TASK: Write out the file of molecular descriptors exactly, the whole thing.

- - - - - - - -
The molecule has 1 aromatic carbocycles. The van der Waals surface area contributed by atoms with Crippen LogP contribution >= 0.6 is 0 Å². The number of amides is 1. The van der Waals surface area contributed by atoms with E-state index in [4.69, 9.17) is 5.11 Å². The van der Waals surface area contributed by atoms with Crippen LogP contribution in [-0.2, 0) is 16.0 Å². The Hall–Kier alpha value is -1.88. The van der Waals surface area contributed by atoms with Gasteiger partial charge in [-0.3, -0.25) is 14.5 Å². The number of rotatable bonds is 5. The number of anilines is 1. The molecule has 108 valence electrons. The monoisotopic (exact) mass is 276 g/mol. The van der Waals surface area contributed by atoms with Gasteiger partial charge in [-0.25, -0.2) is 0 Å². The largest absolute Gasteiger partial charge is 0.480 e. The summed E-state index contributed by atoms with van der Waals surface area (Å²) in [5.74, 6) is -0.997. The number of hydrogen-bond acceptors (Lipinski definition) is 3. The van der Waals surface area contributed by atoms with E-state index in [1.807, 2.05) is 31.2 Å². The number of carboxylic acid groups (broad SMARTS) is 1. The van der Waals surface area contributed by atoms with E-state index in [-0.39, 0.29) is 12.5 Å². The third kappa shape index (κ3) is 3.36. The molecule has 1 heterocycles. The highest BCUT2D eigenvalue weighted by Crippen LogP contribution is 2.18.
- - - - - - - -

The molecule has 1 aromatic carbocycles. The van der Waals surface area contributed by atoms with Crippen LogP contribution >= 0.6 is 0 Å². The number of amides is 1. The van der Waals surface area contributed by atoms with E-state index in [4.69, 9.17) is 5.11 Å². The van der Waals surface area contributed by atoms with Crippen LogP contribution in [-0.2, 0) is 16.0 Å². The Hall–Kier alpha value is -1.88. The van der Waals surface area contributed by atoms with Gasteiger partial charge in [-0.3, -0.25) is 14.5 Å². The number of rotatable bonds is 5. The number of anilines is 1. The molecule has 108 valence electrons. The monoisotopic (exact) mass is 276 g/mol. The van der Waals surface area contributed by atoms with Gasteiger partial charge in [-0.25, -0.2) is 0 Å². The largest absolute Gasteiger partial charge is 0.480 e. The summed E-state index contributed by atoms with van der Waals surface area (Å²) in [5.74, 6) is -0.997. The number of hydrogen-bond acceptors (Lipinski definition) is 3. The van der Waals surface area contributed by atoms with E-state index in [1.807, 2.05) is 31.2 Å². The number of carboxylic acid groups (broad SMARTS) is 1. The van der Waals surface area contributed by atoms with E-state index in [-0.39, 0.29) is 12.5 Å². The third kappa shape index (κ3) is 3.36. The molecule has 1 heterocycles. The highest BCUT2D eigenvalue weighted by Crippen LogP contribution is 2.18.